Or perhaps my favorite example: Edgar Wright’s Baby Driver which is about as low stakes a movie could get for a big summer movie. A young man wants to escape a life of crime but requires earnings from a life of crime to do so. Thief meets a jukebox musical with the refined use of style and entertainment only Wright could pull off. When shit goes down, for lack of a better term, it feels monumental because the characters are so defined in their world views and personalities. A car chase in Baby Driver feels every bit as epic as Spider-Man swinging around Queens.

And we haven’t even gotten to Dunkirk yet. Christopher Nolan’s survival story is his most experimental film to date. A rousing story where direction is the star, moments are fleeting and plot is inessential. Claims of Nolan’s weak exposition are nowhere to be found here. It simply begins and ends with the larger framework of World War 2 only hinted at. What matters here are the people trapped in one of the biggest rescue operations in history. The experimental style in which Nolan approaches the material feels more at home with independent works than anything else in his filmography.

Speaking of independent movies, The Big Sick took small theaters by storm before pouring over its warm embrace into wide distribution theaters. Wide release comedies don’t have a great track record of late but The Big Sick was exactly what we needed. An honest portrayal of love and vulnerability. If anybody else wants to help me get this hashtag going #RayRomano4BestSupportingActor feel free to join me.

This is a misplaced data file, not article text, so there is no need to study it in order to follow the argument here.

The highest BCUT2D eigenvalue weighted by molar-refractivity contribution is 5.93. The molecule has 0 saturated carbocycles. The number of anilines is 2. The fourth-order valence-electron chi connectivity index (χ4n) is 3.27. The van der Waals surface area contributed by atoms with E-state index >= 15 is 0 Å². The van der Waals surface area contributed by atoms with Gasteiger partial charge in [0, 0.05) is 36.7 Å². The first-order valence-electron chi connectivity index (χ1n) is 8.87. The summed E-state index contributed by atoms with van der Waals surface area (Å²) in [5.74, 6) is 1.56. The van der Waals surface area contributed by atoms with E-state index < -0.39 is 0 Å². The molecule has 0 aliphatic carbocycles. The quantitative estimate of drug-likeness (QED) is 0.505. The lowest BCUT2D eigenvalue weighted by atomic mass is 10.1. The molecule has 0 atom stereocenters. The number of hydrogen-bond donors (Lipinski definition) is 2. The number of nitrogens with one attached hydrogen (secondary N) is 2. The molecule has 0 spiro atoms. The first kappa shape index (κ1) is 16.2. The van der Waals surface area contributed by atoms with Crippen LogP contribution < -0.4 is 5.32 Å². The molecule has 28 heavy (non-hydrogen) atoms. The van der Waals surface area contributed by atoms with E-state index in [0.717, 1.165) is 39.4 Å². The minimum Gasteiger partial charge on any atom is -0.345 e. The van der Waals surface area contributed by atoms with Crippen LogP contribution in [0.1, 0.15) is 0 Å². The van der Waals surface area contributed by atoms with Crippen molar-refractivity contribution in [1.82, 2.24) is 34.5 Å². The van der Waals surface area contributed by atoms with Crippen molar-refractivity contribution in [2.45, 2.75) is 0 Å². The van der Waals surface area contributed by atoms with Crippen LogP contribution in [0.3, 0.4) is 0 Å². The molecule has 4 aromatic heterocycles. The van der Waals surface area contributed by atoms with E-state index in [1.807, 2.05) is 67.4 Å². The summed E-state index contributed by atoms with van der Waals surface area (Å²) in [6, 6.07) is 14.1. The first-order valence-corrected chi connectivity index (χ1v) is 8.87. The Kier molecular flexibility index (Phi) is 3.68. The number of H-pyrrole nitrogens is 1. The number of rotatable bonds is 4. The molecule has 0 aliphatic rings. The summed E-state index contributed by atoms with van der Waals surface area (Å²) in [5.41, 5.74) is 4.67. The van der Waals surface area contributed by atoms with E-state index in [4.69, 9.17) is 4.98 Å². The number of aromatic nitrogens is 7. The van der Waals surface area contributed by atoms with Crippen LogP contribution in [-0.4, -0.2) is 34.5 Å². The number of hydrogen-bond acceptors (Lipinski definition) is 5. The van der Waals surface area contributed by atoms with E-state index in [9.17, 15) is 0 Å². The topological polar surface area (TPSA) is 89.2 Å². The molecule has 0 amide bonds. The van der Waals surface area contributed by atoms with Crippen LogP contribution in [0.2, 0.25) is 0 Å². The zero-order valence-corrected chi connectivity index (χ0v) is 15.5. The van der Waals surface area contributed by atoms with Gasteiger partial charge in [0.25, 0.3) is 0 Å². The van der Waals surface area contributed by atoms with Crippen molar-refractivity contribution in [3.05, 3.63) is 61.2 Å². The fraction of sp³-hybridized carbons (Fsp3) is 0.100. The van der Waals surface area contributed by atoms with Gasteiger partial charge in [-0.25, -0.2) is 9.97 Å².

Audiences spoke with their wallets. We’ve been hearing for years that people are tired of regurgitated blockbusters, and with the lowest box office in 25 years even the well-received tentpoles didn’t hold strong outside of Wonder Woman. It’s a disappointment but the world is a weird place right now. Maybe the season was too crowded or maybe impending apocalyptic nightmares are keeping people away from movies. There’s just no way of knowing. I’d guess the marketing campaigns didn’t help for most of these either.

And while I know it has fans, The Mummy was dead on arrival. A product of marketing under the guise of a cinematic universe to get in on the big bucks. Nobody was falling for that. It even manages to make Tom Cruise feel lifeless. Let’s be real, Universal should have spun off a shared universe back during the Brendan Frasier Mummy days. It was right there, guys. We were all asking for it. Those of us who like fun, anyways.

And even in movies that weren’t as well received, like Transformers: The Last Knight or Pirates of the Caribbean: Dead Men Tell No Tales, these movies have carved out a special type of reception. Audiences know what to expect from these series now. When they’re considered “bad” we as viewers understand the shorthand. We can practically foresee the weaker elements of a post-Gore Verbinski Pirates movie now. No one is surprised by a Transformers sequel that feels like an overlong technical exercise for Michael Bay to prep for his next feature.

In the broadest sense of things, movies don’t need to be accessible. They just need to be worth talking about. Something made with passion will have longevity outside of the box office.

Love it, hate it, or some emotion in between, this summer movie season is worth remembering. Support the art that you want to see more of. As long as these movies keep winning, we will too.